Regards,

    Ove

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  7. We see our friends at the Australian’s manipulation and misreporting of fact and opinion in more areas than just the climate debate.

    Check out the following analyses of the insulation debacle:

    http://blogs.crikey.com.au/pollytics/2010/02/24/risk-and-incompetence-in-an-insulated-media/

    and

    http://blogs.crikey.com.au/pollytics/2010/02/24/did-the-insulation-program-actually-reduce-fire-risk/

    Could it be possible that the Australian and allies are baying for the Minister’s blood simply because he is the most effective Environment Minister Australia has ever had (a dubious honour to be sure, but nevertheless)?

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  8. Deb, I haven’t yet read the Crikey pieces, but I agree with you. Ben Eltham at New Matilda was also very quick to put the boot in to Garrett (although he also blamed the Dept) http://newmatilda.com/2010/02/12/and-thats-strike-three-garrett.

    After watching the baying media for a week I responded to Ben as follows: “it seems to me having watched the drama unfold culminating in at least a partial abandoning of the idea of helping people insulate roofs as one small step towards reducing greenhouse gas production in Australia, that this might well have been the point of Abbott’s attack. That is, to discredit not just Garrett but the whole idea of responsible environmental action. And note Joyce’s sneering at the very idea of insulating houses (http://www.blognow.com.au/mrpickwick/247076/Joyce_for_Canberra.html). I think this whole beat up was intended to run in parallel with the Murdoch Press/shock jock attack on climate science. Destroy the science, destroy the responses.”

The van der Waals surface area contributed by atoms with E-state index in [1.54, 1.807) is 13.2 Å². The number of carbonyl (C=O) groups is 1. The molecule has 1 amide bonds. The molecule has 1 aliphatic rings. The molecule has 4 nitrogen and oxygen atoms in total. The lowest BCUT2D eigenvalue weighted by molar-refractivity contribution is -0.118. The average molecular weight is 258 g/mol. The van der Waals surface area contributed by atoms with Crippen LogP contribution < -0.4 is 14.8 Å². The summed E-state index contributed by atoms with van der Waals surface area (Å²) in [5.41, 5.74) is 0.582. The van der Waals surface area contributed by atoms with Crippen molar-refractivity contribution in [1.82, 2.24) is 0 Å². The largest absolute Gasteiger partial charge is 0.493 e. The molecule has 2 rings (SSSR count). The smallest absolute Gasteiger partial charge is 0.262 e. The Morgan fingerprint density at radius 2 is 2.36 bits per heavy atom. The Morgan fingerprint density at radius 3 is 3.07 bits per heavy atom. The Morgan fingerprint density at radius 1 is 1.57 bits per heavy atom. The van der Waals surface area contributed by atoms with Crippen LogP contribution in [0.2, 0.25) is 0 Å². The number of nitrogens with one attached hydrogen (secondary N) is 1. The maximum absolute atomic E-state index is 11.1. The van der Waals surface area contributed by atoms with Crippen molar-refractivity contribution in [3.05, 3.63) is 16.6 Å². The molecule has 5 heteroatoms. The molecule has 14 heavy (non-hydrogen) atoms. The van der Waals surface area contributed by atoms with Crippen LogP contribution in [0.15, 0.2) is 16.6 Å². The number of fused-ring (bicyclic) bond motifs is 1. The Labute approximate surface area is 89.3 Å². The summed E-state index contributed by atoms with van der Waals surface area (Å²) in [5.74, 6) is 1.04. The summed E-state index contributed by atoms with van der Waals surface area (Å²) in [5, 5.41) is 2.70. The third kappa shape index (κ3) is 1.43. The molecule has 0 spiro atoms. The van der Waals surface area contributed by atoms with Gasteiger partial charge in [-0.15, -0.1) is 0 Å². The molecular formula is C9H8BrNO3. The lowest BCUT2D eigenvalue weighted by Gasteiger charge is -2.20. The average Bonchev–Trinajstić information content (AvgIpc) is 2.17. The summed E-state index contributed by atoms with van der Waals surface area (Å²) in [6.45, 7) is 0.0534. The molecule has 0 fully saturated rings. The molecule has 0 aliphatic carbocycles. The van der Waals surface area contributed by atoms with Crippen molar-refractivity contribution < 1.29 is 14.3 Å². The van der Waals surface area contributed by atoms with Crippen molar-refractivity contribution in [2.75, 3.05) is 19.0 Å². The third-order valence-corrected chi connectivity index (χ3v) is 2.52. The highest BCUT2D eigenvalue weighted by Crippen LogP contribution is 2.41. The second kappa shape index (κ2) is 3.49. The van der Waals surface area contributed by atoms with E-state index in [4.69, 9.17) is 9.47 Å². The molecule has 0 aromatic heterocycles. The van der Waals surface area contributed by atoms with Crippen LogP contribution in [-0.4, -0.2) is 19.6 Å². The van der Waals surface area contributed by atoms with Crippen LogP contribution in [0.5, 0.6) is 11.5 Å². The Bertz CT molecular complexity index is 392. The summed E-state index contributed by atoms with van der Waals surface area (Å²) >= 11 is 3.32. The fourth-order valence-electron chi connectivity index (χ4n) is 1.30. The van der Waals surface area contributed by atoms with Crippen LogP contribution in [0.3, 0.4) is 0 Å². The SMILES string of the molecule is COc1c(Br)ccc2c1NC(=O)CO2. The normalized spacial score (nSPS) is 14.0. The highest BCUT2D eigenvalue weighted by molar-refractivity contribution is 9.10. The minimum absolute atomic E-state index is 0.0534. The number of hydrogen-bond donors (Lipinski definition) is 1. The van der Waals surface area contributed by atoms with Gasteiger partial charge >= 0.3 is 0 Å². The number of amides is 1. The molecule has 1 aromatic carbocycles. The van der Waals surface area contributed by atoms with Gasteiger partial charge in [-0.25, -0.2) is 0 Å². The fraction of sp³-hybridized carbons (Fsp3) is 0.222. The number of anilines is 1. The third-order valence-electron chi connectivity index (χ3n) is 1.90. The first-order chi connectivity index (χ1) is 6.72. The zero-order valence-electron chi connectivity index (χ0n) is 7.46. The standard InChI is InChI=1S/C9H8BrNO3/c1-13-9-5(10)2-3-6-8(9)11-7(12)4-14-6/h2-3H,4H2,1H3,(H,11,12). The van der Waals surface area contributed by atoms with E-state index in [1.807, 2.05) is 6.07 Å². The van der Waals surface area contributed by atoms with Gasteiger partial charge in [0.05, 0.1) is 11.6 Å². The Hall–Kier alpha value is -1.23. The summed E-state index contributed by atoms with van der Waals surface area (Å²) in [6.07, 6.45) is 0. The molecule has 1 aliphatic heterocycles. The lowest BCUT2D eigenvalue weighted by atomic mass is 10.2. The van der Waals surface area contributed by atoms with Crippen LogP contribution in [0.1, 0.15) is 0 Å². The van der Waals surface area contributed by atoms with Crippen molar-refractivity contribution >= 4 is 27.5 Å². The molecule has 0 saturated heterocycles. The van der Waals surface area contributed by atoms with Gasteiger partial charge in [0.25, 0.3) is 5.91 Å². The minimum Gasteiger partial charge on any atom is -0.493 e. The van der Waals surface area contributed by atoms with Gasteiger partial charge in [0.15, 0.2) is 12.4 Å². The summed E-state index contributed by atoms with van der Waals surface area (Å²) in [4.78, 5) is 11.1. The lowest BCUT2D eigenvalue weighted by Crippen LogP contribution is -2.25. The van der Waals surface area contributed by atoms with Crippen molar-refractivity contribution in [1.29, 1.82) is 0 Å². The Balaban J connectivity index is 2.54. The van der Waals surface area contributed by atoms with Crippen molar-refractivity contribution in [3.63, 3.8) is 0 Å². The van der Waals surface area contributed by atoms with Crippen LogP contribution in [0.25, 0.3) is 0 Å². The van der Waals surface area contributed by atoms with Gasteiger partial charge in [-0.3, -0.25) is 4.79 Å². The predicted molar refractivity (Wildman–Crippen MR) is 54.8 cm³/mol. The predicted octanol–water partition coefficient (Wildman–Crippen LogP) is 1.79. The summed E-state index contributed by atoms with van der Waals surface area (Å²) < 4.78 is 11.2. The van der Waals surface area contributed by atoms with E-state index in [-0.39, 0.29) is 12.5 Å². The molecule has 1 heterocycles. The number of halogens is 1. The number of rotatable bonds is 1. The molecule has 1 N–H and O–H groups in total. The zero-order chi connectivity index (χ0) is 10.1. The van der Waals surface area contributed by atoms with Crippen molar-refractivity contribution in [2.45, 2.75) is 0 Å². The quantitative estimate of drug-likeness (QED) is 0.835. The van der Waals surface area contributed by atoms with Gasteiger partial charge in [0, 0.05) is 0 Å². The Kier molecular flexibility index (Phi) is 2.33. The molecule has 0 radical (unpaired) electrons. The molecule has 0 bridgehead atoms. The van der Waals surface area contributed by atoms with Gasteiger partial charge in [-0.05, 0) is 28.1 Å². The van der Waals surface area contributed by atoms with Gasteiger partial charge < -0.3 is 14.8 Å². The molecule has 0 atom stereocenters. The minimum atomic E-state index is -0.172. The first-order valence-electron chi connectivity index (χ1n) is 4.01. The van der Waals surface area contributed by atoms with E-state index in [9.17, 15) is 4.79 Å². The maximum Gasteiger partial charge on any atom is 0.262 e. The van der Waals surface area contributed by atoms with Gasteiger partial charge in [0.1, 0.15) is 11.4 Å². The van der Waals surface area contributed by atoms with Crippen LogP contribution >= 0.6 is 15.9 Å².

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  9. David, I think the press has beat up this issue. But that doesn’t mean its not a serious issue of program mal-administration. As I argued in my article, Garrett and his department should have been aware of the likely consequences of dumping huge sums of money into a relatively small industry. This doesn’t make Garrett responsible, but it does suggest ther could have been smarter ways to implement this particular measure.

    Poorly installed roof insulation is not only dangerous, it also has little energy efficiency benefit.

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  10. Hi Ben. Far be it from me to emerge as the champion of Mr Garrett, ready to do battle with the black knight. I have been harshly critical of him, for example – “Peter Garrett seems rather to have become the type of Environment minister invented by the Howard government, one whose role is not to defend the environment but to facilitate its exploitation, fighting not against but alongside resource ministers (for example) to overcome public objections.” (http://www.blognow.com.au/mrpickwick/128902/King_Peter.html).

    And I certainly think that it ill behooves a Labor government to put its complete trust in private enterprise and shovel money to contractors. Conservative governments, yes, of course (which is why the Abbott criticism is so hypocritical). I just think that there is a sub text here which is for stopping expenditure on the environment. If the scheme had been aimed, for example, at building new shop fronts for small businesses, or improving facilities for markets for farmers, would the criticism have been anywhere near as harsh?